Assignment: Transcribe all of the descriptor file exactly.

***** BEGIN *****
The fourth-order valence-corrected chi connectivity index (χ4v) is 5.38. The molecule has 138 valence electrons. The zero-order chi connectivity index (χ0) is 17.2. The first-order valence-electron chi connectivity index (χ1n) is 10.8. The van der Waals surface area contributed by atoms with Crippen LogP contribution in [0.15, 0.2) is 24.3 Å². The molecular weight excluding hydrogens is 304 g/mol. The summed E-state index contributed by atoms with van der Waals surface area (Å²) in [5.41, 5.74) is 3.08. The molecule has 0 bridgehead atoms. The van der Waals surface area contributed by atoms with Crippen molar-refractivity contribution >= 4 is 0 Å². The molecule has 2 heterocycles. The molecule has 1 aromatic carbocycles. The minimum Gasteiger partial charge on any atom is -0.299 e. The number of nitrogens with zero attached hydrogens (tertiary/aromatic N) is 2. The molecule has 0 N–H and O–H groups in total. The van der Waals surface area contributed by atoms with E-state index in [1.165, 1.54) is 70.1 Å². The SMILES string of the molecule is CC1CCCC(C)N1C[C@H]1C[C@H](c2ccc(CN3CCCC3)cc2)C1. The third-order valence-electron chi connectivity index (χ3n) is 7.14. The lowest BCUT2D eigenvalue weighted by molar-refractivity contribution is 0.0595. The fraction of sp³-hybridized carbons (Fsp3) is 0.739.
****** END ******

The fourth-order valence-corrected chi connectivity index (χ4v) is 5.38. The molecule has 138 valence electrons. The zero-order chi connectivity index (χ0) is 17.2. The first-order valence-electron chi connectivity index (χ1n) is 10.8. The van der Waals surface area contributed by atoms with Crippen LogP contribution in [0.15, 0.2) is 24.3 Å². The molecular weight excluding hydrogens is 304 g/mol. The summed E-state index contributed by atoms with van der Waals surface area (Å²) in [5.41, 5.74) is 3.08. The molecule has 0 bridgehead atoms. The van der Waals surface area contributed by atoms with Crippen molar-refractivity contribution >= 4 is 0 Å². The molecule has 2 heterocycles. The molecule has 1 aromatic carbocycles. The minimum Gasteiger partial charge on any atom is -0.299 e. The number of nitrogens with zero attached hydrogens (tertiary/aromatic N) is 2. The molecule has 0 N–H and O–H groups in total. The van der Waals surface area contributed by atoms with E-state index in [1.165, 1.54) is 70.1 Å². The SMILES string of the molecule is CC1CCCC(C)N1C[C@H]1C[C@H](c2ccc(CN3CCCC3)cc2)C1. The third-order valence-electron chi connectivity index (χ3n) is 7.14. The lowest BCUT2D eigenvalue weighted by molar-refractivity contribution is 0.0595. The fraction of sp³-hybridized carbons (Fsp3) is 0.739.